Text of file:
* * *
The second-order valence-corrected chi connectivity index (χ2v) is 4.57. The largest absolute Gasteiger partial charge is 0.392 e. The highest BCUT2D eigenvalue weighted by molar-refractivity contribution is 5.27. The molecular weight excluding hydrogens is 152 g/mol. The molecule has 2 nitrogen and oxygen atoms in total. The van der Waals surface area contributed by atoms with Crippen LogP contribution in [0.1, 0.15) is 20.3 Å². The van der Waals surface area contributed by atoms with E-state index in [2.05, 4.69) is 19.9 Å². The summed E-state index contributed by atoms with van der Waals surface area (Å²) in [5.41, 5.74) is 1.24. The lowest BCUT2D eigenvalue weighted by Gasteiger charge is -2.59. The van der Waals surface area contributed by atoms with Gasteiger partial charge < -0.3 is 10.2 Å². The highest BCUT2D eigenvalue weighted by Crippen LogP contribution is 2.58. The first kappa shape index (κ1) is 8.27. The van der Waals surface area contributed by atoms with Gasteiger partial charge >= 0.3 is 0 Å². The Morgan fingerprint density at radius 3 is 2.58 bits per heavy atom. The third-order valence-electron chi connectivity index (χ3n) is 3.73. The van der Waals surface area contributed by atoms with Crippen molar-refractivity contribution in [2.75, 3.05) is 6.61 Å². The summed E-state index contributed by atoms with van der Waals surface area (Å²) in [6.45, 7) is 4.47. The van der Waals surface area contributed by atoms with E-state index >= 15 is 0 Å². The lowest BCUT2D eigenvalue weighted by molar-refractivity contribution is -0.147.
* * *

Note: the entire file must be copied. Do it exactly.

The second-order valence-corrected chi connectivity index (χ2v) is 4.57. The largest absolute Gasteiger partial charge is 0.392 e. The highest BCUT2D eigenvalue weighted by molar-refractivity contribution is 5.27. The molecular weight excluding hydrogens is 152 g/mol. The molecule has 2 nitrogen and oxygen atoms in total. The van der Waals surface area contributed by atoms with Crippen LogP contribution in [0.1, 0.15) is 20.3 Å². The van der Waals surface area contributed by atoms with E-state index in [2.05, 4.69) is 19.9 Å². The summed E-state index contributed by atoms with van der Waals surface area (Å²) in [5.41, 5.74) is 1.24. The lowest BCUT2D eigenvalue weighted by Gasteiger charge is -2.59. The van der Waals surface area contributed by atoms with Gasteiger partial charge < -0.3 is 10.2 Å². The highest BCUT2D eigenvalue weighted by Crippen LogP contribution is 2.58. The first kappa shape index (κ1) is 8.27. The van der Waals surface area contributed by atoms with Gasteiger partial charge >= 0.3 is 0 Å². The Morgan fingerprint density at radius 3 is 2.58 bits per heavy atom. The third-order valence-electron chi connectivity index (χ3n) is 3.73. The van der Waals surface area contributed by atoms with Crippen molar-refractivity contribution in [2.75, 3.05) is 6.61 Å². The summed E-state index contributed by atoms with van der Waals surface area (Å²) in [6.45, 7) is 4.47. The van der Waals surface area contributed by atoms with E-state index >= 15 is 0 Å². The lowest BCUT2D eigenvalue weighted by molar-refractivity contribution is -0.147.